F1 builds on top of Spanner for data storage, and accepts higher latency for typical reads and writes in order to provide consistency. This latency is ameliorated through explicit clustering and heavy use of batching, parallelism, and asynchronous reads which bring the overall performance for user facing transactions to the same level as the previous MySQL based system.

To get an idea of the scale that F1 is designed to operate at, consider that…

(the AdWords) database is over 100 TB, serves up to hundreds of thousands of requests per second, and runs SQL queries that scan tens of trillions of data rows per day.

There’s a lot in this paper, which makes it hard to do justice in a summary. Some of the distinguishing features of F1 include:

  • Hierarchical Schema – whereby tables can be organized into a hierarchy with child table rows stored with, and interleaved within the rows of the parent table. Think aggregate entity for example. Transactions restricted to a single root usually avoid 2PC and the associated latency.
  • Table colums can contain structured data types, in particular, Protocol Buffers.

At Google, Protocol Buffers are ubiquitous for data storage and interchange between applications. When we still had a MySQL schema, users often had to write tedious and error-prone transformations between database rows and in-memory data struc- tures. Putting protocol buffers in the schema removes this impedance mismatch and gives users a universal data structure they can use both in the database and in application code…. Protocol Buffer columns are more natural and reduce semantic complexity for users, who can now read and write their logical business objects as atomic units, without having to think about materializing them using joins across several tables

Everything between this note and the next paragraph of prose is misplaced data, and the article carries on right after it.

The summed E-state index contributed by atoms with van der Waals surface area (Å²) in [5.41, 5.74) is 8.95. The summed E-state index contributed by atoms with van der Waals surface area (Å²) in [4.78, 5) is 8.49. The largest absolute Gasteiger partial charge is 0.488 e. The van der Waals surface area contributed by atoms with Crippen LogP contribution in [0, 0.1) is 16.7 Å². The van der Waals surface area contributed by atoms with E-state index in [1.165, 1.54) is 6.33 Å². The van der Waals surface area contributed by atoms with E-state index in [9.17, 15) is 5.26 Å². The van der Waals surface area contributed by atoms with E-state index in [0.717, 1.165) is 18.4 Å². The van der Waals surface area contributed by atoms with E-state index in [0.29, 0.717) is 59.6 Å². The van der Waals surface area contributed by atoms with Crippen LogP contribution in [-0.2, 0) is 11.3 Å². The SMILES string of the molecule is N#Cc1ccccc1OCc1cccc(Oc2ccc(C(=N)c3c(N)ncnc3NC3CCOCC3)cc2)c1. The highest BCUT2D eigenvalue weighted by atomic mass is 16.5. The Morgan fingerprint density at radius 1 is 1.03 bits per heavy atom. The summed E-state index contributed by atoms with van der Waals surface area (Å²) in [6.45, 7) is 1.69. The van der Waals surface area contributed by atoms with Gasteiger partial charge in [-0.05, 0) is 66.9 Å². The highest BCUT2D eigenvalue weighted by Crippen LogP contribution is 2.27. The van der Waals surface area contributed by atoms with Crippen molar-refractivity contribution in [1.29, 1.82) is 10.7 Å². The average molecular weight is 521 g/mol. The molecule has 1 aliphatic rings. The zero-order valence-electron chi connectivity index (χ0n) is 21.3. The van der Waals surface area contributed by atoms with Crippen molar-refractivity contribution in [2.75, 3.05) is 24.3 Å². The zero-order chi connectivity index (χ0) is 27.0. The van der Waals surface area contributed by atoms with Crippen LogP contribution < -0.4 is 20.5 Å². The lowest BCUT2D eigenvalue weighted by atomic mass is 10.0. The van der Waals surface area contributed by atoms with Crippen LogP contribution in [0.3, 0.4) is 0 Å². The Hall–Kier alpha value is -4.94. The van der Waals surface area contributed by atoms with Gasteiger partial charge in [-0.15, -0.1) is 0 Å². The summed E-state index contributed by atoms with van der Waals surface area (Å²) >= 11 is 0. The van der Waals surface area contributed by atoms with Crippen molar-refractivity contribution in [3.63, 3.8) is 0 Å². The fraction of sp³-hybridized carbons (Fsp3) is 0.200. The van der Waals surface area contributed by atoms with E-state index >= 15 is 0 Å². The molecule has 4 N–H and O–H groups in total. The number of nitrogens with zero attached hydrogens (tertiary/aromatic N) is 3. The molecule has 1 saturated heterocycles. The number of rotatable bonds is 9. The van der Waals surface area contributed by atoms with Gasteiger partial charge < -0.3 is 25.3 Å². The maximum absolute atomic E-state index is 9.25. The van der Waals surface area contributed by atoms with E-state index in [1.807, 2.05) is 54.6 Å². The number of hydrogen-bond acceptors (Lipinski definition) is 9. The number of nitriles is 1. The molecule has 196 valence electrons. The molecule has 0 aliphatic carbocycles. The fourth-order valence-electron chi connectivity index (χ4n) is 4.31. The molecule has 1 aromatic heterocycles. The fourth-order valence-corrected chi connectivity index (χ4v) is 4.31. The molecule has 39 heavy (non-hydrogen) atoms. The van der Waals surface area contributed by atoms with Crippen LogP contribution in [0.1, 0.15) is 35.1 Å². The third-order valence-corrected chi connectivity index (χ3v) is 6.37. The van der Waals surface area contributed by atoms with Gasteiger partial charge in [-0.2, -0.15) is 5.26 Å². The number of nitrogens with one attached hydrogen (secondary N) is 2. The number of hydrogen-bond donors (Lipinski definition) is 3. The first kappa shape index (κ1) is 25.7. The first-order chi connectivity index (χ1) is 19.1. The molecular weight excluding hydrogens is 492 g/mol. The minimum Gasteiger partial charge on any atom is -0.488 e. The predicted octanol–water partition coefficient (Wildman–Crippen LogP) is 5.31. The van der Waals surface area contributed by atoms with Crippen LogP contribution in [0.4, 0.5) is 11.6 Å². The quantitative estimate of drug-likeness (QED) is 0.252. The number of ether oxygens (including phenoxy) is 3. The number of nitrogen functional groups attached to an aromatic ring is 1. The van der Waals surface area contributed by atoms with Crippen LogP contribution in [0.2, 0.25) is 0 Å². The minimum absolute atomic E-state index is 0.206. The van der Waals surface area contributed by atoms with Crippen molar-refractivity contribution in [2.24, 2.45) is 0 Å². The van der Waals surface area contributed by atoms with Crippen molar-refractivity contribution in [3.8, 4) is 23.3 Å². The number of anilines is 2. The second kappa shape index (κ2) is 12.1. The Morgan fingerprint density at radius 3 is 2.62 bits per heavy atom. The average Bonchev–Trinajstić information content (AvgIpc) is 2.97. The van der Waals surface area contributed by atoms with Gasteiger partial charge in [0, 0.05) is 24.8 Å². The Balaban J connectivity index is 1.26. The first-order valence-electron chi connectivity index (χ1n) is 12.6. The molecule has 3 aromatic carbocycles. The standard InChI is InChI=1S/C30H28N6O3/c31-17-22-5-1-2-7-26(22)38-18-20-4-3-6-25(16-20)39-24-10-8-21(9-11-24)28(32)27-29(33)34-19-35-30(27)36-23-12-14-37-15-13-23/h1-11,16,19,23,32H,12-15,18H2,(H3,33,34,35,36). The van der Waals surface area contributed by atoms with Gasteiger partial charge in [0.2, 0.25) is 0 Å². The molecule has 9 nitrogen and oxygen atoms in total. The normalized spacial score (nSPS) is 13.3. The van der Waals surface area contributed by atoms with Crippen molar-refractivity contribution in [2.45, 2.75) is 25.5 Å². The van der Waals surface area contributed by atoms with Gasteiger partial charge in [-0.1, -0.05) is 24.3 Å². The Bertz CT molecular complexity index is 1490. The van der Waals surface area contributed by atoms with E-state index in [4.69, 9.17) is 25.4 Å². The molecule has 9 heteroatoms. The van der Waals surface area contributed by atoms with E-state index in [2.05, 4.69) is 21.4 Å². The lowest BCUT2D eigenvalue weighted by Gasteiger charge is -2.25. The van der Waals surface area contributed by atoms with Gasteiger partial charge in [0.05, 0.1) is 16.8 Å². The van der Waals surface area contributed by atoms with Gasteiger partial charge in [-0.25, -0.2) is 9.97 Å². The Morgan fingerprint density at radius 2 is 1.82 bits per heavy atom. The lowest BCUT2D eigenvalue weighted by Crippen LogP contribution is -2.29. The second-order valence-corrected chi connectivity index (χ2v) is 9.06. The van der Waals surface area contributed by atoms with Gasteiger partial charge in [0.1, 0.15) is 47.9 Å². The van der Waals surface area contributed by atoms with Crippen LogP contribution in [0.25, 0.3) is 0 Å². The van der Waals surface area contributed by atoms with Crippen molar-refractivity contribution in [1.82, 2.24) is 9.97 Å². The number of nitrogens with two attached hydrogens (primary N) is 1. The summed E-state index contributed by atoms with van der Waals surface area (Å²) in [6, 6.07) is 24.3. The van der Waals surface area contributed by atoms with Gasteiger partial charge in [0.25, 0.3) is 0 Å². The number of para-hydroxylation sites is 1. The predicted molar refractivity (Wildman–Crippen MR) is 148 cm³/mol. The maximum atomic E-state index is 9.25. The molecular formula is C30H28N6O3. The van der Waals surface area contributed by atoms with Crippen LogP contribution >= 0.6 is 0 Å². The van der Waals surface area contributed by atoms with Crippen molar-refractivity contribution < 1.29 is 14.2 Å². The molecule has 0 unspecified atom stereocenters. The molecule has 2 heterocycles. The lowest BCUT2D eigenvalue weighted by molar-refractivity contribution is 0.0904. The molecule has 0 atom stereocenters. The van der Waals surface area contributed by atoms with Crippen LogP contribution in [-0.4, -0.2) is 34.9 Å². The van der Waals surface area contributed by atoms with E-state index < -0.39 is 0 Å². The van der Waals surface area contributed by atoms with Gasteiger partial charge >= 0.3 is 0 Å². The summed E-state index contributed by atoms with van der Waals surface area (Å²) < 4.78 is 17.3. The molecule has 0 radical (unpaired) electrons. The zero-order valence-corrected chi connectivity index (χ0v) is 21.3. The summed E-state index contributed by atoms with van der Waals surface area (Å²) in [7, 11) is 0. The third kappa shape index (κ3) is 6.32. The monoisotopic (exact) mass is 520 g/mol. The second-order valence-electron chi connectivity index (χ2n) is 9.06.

• Transactional and fully consistent indices, split into local indices and global indices.
  • Support for fully non-blocking schema changes (this is pretty neat!)

The AdWords database is shared by thousands of users and is under constant development. Batches of schema changes are queued by developers and applied daily. This database is mission critical for Google and requires very high availability. Downtime or table locking during schema changes (e.g. adding indexes) is not acceptable.

Schema changes are applied asynchronously on multiple F1 servers. Anomalies are prevented by the use of a schema leasing mechanism with support for only current and next schema versions; and by subdividing schema changes into multiple phases where consecutive pairs of changes are mutually compatible ad cannot cause anomalies. The full details of the schema change algorithms are provided in a separate paper.